Brief yet enduring?

Published August 26, 2015
The writer is a former senator and federal minister. He served as member of the Media Commission.
The writer is a former senator and federal minister. He served as member of the Media Commission.

CHIEF Justice Jawwad S. Khawaja commenced what will possibly be the shortest term of any Supreme Court chief justice (23 days, ending Sept 9, 2015) with refreshing independence, eg the short order of Aug 19 places a blanket ban on issuance of permits to hunt endangered species. One hopes that similar, prompt scrutiny is applied to the implementation of the recommendations by the Media Commission appointed by the Supreme Court on Jan 15, 2013. Those proposals for change provide for radical reconstruction of the media sector.

By coincidence, then justice Jawwad S. Khawaja was a member of the two-member bench of the court, along with justice Khilji Arif Hussain (who retired in 2014) which constituted the two-member Media Commission chaired by former justice Nasir Aslam Zahid, with this writer as member.

The Media Commission was given nine terms of reference. These comprehensively covered several major aspects of electronic and print media, including the role of media and advertising in elections, the use of secret funds as well as longer-term legal, regulatory and functional facets. It submitted its report in two parts, completing the process by May 31, 2013.

The Media Commission’s proposals require action.

After consultations with 163 individuals from all relevant sectors and reflection, the commission formulated about 40 recommendations. These present precise proposals for fundamental improvements in structural and operational dimensions. They require actions by government, parliament, judiciary (early disposal of stay orders obtained by TV channels which continue to operate in violation of the law and rules), regulatory bodies, media themselves, advertisers, cable operators, citizens. The following four examples are illustrative.

— In view of technology and content convergence (eg smartphones), merger of the two separate ministries of information technology, and of information, broadcasting and national heritage into one entity, accompanied by a similar merger of the two separate regulatory bodies of PTA and Pemra.

— Mode of appointment for the chairman and members of Pemra/any new entity, through bipartisan parliamentary consent and the regulatory body to report directly to parliament.

— Disinvestment by government of shares in Pakistan Broadcasting Corporation, APP and PTV from 100pc to 25pc to offer 75pc to the public through stock exchanges with no single new shareholder allowed to hold more than 2pc, to ensure broad-based public ownership.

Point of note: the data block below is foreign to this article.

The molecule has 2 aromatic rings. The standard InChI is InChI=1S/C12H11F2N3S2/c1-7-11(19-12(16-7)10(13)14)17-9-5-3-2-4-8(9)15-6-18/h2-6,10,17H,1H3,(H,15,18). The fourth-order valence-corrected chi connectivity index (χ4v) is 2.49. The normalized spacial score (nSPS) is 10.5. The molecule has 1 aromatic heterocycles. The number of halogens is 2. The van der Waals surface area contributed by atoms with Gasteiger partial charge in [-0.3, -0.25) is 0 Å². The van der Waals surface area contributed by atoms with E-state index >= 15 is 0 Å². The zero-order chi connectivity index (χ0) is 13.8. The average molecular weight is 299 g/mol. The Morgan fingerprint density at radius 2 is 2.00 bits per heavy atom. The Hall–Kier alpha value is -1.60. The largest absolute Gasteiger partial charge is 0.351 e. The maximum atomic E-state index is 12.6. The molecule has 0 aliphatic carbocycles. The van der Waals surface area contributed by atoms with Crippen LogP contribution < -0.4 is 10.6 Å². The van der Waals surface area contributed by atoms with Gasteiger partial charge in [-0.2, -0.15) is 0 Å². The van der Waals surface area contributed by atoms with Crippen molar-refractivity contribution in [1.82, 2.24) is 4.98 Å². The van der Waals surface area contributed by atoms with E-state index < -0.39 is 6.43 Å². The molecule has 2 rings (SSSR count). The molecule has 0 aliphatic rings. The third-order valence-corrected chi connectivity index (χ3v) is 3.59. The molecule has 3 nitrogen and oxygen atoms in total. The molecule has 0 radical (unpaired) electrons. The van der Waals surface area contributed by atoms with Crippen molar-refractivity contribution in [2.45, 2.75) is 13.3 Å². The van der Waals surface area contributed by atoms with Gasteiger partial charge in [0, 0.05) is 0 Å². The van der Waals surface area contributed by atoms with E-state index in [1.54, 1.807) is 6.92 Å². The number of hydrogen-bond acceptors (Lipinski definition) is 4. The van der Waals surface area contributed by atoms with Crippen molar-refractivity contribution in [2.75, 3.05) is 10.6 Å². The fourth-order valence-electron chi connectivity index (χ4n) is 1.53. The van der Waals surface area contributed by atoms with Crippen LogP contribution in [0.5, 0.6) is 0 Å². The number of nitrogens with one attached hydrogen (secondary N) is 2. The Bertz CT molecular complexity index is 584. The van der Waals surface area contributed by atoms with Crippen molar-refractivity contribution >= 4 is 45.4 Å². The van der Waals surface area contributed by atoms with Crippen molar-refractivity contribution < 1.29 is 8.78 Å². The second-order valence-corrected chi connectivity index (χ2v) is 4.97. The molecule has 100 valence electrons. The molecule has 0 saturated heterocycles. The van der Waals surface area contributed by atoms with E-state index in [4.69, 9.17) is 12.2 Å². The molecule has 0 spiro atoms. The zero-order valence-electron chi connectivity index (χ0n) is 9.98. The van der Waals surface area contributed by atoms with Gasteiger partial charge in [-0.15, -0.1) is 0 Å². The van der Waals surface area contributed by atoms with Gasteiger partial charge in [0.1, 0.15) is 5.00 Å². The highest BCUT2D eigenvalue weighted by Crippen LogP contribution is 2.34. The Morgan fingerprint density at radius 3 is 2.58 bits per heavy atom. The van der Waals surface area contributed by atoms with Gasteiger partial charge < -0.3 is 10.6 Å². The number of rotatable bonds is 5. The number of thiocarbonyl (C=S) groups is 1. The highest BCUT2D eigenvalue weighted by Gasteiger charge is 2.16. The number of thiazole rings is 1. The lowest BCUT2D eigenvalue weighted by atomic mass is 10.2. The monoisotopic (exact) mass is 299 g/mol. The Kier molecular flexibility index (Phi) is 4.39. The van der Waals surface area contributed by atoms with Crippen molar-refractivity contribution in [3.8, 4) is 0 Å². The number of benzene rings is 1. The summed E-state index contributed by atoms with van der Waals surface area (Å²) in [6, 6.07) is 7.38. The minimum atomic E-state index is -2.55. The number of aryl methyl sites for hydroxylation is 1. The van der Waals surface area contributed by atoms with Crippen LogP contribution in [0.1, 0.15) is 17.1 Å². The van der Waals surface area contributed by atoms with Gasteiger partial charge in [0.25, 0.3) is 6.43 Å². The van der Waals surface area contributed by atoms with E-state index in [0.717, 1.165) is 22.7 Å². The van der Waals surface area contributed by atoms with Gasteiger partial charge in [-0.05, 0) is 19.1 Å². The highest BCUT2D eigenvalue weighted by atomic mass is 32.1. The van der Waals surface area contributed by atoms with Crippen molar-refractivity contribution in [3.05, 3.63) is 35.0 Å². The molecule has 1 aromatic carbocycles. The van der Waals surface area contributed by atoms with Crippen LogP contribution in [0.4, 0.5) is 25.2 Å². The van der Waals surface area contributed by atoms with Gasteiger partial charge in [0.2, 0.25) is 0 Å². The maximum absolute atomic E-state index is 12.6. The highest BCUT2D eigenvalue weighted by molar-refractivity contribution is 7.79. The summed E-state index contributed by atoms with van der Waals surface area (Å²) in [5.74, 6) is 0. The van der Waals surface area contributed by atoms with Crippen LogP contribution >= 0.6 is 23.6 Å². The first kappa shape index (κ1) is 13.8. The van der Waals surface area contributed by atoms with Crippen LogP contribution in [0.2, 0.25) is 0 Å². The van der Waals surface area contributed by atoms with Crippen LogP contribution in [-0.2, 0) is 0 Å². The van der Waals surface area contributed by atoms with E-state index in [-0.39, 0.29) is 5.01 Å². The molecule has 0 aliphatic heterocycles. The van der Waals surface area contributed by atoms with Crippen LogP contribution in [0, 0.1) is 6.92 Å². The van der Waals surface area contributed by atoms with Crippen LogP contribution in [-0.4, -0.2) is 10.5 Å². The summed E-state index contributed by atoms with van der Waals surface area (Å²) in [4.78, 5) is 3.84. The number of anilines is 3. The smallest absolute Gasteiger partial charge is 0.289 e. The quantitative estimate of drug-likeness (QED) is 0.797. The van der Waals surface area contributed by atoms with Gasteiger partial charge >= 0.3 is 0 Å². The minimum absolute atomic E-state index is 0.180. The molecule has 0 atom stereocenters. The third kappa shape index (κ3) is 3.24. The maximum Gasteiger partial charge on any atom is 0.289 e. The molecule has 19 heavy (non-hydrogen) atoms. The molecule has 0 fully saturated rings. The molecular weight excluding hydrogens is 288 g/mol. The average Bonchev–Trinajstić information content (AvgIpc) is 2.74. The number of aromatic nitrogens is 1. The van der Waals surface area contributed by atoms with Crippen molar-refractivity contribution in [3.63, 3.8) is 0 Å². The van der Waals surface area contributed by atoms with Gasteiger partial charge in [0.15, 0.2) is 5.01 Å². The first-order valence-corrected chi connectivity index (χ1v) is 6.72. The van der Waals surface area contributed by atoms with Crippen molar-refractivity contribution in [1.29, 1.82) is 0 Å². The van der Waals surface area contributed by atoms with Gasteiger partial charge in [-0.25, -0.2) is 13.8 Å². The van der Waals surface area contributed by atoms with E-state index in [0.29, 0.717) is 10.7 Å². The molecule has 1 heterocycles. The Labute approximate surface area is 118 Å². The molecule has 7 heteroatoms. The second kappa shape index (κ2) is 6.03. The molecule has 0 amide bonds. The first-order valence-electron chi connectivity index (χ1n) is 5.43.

— Political parties to place, and to pay for, advertising in media only through ECP or PID to ensure transparency in the amounts spent by parties as there is no limit prescribed for such expenditure, unlike limits specified for individual candidates.

On July 26, 2013, the Federal Ministry of In­­formation, Broadcasting and National Heritage through its then-secretary, submitted a written response to the court. Contrary to the tendency of bureaucracies and governments to resist basic changes that would overturn decades of entrenched patterns, the ministry fully supported 35 out of 40 recommendations.

On Dec 12 and 20, 2013 in response to questions in the National Assembly by Arif Alvi, Minister Pervaiz Rashid reiterated endorsement by the government of most recommendations.

On April 16, 2014, the National Assembly Standing Committee on Information chaired by Marvi Memon and with most members from all major parties, unanimously also endorsed most recommendations. Taking immediate action on one recommendation, the committee constituted a specialist panel to review in six months 64 media-related laws to identify required amendments, or the need for new laws. There was also a pleasantly surprising level of civil society interest in the report.

In sharp contrast to the speedy initial phase of resp­onses, the past 14 months have seen stagnation. Marvi Memon was appoi­nted BISP chief, replaced by another MNA who has shown no sign of follow-up. The report by the panel is awaited eight months past the deadline. There is no news of any move by government to act on recommendations already endorsed.

Two aspects have received attention. But neither is truly substantive. Yet another code of ethics for electronic media, potentially mis-usable, has been announced. Whereas there is no shortage of previous codes, guidelines and norms. Lack of enforcement is the pivotal issue. Another matter is the question of an acting chairman for Pemra whereas the law has no provision for an interim arrangement. Appeal against his removal by the previous fulltime chairman created a legal logjam. But this feature is only the tip of the iceberg.

What is urgently required is for the chief justice to ask for a report from government on the status of implementation of assurances given to the court on July 26, 2013. Here is a golden opportunity to make a decisive, positive difference to shape a media sector that serves the public interest far better than it presently does.

The writer is a former senator and federal minister. He served as member of the Media Commission.

Published in Dawn, August 26th, 2015

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